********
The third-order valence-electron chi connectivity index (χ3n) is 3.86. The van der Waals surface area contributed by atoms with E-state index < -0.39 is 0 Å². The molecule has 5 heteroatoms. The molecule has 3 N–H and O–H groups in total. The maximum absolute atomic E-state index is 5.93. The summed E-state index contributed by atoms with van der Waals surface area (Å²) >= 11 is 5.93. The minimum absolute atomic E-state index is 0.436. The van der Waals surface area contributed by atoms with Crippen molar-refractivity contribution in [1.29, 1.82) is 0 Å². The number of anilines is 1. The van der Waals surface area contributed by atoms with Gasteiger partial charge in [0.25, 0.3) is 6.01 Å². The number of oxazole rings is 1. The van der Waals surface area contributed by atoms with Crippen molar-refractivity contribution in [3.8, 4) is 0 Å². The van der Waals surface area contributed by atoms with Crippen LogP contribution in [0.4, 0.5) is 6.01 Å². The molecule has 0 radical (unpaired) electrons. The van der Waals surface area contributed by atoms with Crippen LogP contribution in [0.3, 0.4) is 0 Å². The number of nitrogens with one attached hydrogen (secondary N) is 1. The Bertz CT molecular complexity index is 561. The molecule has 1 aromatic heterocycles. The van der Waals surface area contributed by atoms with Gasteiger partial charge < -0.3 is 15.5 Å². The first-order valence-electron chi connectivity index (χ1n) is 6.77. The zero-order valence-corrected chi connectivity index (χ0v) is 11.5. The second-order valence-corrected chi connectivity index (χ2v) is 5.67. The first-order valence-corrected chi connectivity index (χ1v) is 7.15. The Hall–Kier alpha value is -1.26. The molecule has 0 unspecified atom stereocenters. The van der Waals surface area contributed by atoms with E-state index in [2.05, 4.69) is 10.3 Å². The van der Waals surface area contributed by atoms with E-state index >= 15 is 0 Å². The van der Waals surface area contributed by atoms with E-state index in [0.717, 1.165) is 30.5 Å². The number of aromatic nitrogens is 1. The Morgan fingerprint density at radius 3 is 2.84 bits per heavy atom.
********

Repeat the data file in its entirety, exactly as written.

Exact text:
The third-order valence-electron chi connectivity index (χ3n) is 3.86. The van der Waals surface area contributed by atoms with E-state index < -0.39 is 0 Å². The molecule has 5 heteroatoms. The molecule has 3 N–H and O–H groups in total. The maximum absolute atomic E-state index is 5.93. The summed E-state index contributed by atoms with van der Waals surface area (Å²) >= 11 is 5.93. The minimum absolute atomic E-state index is 0.436. The van der Waals surface area contributed by atoms with Crippen molar-refractivity contribution in [1.29, 1.82) is 0 Å². The number of anilines is 1. The van der Waals surface area contributed by atoms with Gasteiger partial charge in [0.25, 0.3) is 6.01 Å². The number of oxazole rings is 1. The van der Waals surface area contributed by atoms with Crippen molar-refractivity contribution in [3.8, 4) is 0 Å². The van der Waals surface area contributed by atoms with Crippen LogP contribution in [0.4, 0.5) is 6.01 Å². The molecule has 0 radical (unpaired) electrons. The van der Waals surface area contributed by atoms with Crippen LogP contribution in [0.3, 0.4) is 0 Å². The number of nitrogens with one attached hydrogen (secondary N) is 1. The Bertz CT molecular complexity index is 561. The molecule has 1 aromatic heterocycles. The van der Waals surface area contributed by atoms with Gasteiger partial charge < -0.3 is 15.5 Å². The first-order valence-electron chi connectivity index (χ1n) is 6.77. The zero-order valence-corrected chi connectivity index (χ0v) is 11.5. The second-order valence-corrected chi connectivity index (χ2v) is 5.67. The first-order valence-corrected chi connectivity index (χ1v) is 7.15. The Hall–Kier alpha value is -1.26. The molecule has 0 unspecified atom stereocenters. The van der Waals surface area contributed by atoms with E-state index in [2.05, 4.69) is 10.3 Å². The van der Waals surface area contributed by atoms with E-state index >= 15 is 0 Å². The van der Waals surface area contributed by atoms with E-state index in [0.717, 1.165) is 30.5 Å². The number of aromatic nitrogens is 1. The Morgan fingerprint density at radius 3 is 2.84 bits per heavy atom.